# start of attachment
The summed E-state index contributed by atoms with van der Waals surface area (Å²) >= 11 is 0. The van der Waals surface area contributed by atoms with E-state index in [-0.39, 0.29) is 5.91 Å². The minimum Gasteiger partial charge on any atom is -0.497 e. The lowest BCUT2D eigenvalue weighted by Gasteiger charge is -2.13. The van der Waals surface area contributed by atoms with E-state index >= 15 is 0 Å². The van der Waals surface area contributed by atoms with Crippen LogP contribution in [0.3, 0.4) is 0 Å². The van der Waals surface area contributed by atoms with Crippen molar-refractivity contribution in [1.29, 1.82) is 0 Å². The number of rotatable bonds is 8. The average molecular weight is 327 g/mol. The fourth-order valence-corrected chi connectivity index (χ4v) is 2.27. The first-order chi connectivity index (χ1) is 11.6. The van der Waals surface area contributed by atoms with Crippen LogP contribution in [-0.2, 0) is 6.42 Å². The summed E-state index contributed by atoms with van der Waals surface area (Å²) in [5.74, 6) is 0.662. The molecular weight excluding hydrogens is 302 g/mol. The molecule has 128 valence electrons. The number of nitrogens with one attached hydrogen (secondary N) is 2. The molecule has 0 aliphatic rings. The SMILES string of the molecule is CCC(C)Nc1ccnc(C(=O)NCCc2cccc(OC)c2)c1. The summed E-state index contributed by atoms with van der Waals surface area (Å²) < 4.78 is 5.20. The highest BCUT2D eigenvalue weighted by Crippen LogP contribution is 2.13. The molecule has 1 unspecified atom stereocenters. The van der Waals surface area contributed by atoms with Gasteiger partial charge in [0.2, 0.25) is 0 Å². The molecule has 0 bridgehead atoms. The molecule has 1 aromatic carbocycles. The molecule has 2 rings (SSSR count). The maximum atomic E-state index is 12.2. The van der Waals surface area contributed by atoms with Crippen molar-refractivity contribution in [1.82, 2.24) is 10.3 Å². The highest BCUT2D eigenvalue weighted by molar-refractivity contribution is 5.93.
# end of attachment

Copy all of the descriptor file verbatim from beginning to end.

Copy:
The summed E-state index contributed by atoms with van der Waals surface area (Å²) >= 11 is 0. The van der Waals surface area contributed by atoms with E-state index in [-0.39, 0.29) is 5.91 Å². The minimum Gasteiger partial charge on any atom is -0.497 e. The lowest BCUT2D eigenvalue weighted by Gasteiger charge is -2.13. The van der Waals surface area contributed by atoms with E-state index >= 15 is 0 Å². The van der Waals surface area contributed by atoms with Crippen LogP contribution in [0.3, 0.4) is 0 Å². The van der Waals surface area contributed by atoms with Crippen molar-refractivity contribution in [1.29, 1.82) is 0 Å². The number of rotatable bonds is 8. The average molecular weight is 327 g/mol. The fourth-order valence-corrected chi connectivity index (χ4v) is 2.27. The first-order chi connectivity index (χ1) is 11.6. The van der Waals surface area contributed by atoms with Crippen LogP contribution in [-0.2, 0) is 6.42 Å². The summed E-state index contributed by atoms with van der Waals surface area (Å²) in [5.74, 6) is 0.662. The molecular weight excluding hydrogens is 302 g/mol. The molecule has 128 valence electrons. The number of nitrogens with one attached hydrogen (secondary N) is 2. The molecule has 0 aliphatic rings. The SMILES string of the molecule is CCC(C)Nc1ccnc(C(=O)NCCc2cccc(OC)c2)c1. The summed E-state index contributed by atoms with van der Waals surface area (Å²) < 4.78 is 5.20. The highest BCUT2D eigenvalue weighted by Crippen LogP contribution is 2.13. The molecule has 1 unspecified atom stereocenters. The van der Waals surface area contributed by atoms with Gasteiger partial charge in [0.2, 0.25) is 0 Å². The molecule has 0 bridgehead atoms. The molecule has 1 aromatic carbocycles. The molecule has 2 rings (SSSR count). The maximum atomic E-state index is 12.2. The van der Waals surface area contributed by atoms with Crippen molar-refractivity contribution in [1.82, 2.24) is 10.3 Å². The highest BCUT2D eigenvalue weighted by molar-refractivity contribution is 5.93.